A Safe Workplace: A Requirement Benefiting Employees and Employers

caution-1-581999-sThe United States Department of Labor, Occupational Safety and Health Administration (“OSHA”) has created a health and safety module for employers to follow which is aimed to help reduce workplace injuries to their employees. As OSHA states, employees and employers alike have incentives to maintain a safe workplace.

For employees, a workplace injury can cause pain and suffering, lost wages, and expensive medical treatment.  Workers’ compensation benefits are limited.  Workers’ compensation generally only covers about 60% of gross lost wages (up to a maximum of $1,181.28 per week), reasonable and necessary medical treatment and some limited compensation for permanent loss of function, scarring and/or disfigurement caused by a work injury.  Massachusetts’ workers’ compensation benefits do not provide any compensation for pain and suffering, no matter how serious the injury may be.  Workplace injuries can cause enormous stress of injured workers and their families due to pain and suffering and lost income.

For employers, workplace injuries can seriously affect the profitability of the company.  Workplace injuries cause an increase in workers’ compensation premium payments, as the employer is subject to an insurance premium modification as a result of workplace injuries necessitating lost time from work or medical treatment for the injured worker.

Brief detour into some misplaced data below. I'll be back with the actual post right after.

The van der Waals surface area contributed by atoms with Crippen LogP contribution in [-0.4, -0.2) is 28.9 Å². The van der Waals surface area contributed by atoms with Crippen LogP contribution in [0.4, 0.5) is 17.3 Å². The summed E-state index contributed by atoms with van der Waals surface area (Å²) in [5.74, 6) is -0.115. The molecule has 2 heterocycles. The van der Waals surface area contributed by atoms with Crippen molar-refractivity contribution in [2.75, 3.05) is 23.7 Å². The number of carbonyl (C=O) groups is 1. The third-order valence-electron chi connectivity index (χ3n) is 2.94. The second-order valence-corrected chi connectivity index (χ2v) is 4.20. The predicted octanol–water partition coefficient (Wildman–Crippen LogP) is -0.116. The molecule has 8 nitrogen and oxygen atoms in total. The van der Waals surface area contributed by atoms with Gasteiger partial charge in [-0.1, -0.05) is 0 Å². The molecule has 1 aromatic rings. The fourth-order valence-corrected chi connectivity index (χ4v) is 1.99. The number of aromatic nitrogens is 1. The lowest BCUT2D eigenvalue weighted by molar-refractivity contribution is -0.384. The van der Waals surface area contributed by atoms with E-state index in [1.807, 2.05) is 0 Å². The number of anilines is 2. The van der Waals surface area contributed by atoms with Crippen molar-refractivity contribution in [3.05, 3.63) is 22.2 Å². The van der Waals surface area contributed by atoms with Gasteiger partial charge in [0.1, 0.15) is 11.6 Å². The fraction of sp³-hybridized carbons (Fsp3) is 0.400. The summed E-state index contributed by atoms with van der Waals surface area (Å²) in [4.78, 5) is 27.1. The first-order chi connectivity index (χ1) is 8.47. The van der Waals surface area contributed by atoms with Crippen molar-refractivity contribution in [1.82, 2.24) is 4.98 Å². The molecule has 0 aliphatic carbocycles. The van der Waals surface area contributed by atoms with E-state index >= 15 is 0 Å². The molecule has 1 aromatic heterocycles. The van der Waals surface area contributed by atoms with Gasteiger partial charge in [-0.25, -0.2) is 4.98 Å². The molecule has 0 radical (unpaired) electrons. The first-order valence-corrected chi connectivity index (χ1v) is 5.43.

In my experience, most (if not all) accidents that occur in the workplace setting could have easily been prevented if basic safety rules has been created, implemented and enforced by the employer, and followed by the employee.  Often times, effective workplace safety rules are not created, implemented or enforced by the employer until after a workplace accident has occurred.  A reactionary safety attitude by employers will almost always result in accidents and increased business costs associated therewith.  By the time the reactive-minded employer creates, implements and enforces an effective workplace safety program, they have already been making increased workers’ compensation insurance premium payments and may also be facing a third-party negligence lawsuit (if there is an argument to be made that the injured worker was not directly employed by company).  Increased insurance premiums and legal defense costs can be destructive to a businesses’ profitability.

A workplace with a reactive attitude towards safety is a major hazard to the company’s employees.  In terms of human suffering and family disruption, the cost of serious or fatal accidents is incalculable.  No amount of money will ever put a seriously injured worker and their family members back in the same position of health that they were in before an accident.  Workers’ compensation and third-party negligence claims that may compensate and injured workers and their family for lost wages, medical expenses and pain and suffering can take years to work their way through the court system, adding more frustration to the situation.

Because so much is at stake when it comes to workplace safety, it is of the utmost importance for the employer to create a safety-first work environment aimed at taking necessary safety precautions to prevent workplace injuries before they may occur.  There are many steps that can be taken in order to reduce the risk for workplace injury, including performing a pre-hazard analysis, scheduling frequent meetings dedicated exclusively to addressing workplace safety issues that may arise, performing frequent and necessary inspections as dictated by workplace conditions, and encouraging and rewarding employees for reporting unsafe working conditions.  By creating, implementing and enforcing some basic safety rules, outcomes that can be detrimental to both employees and employers can easily be avoided.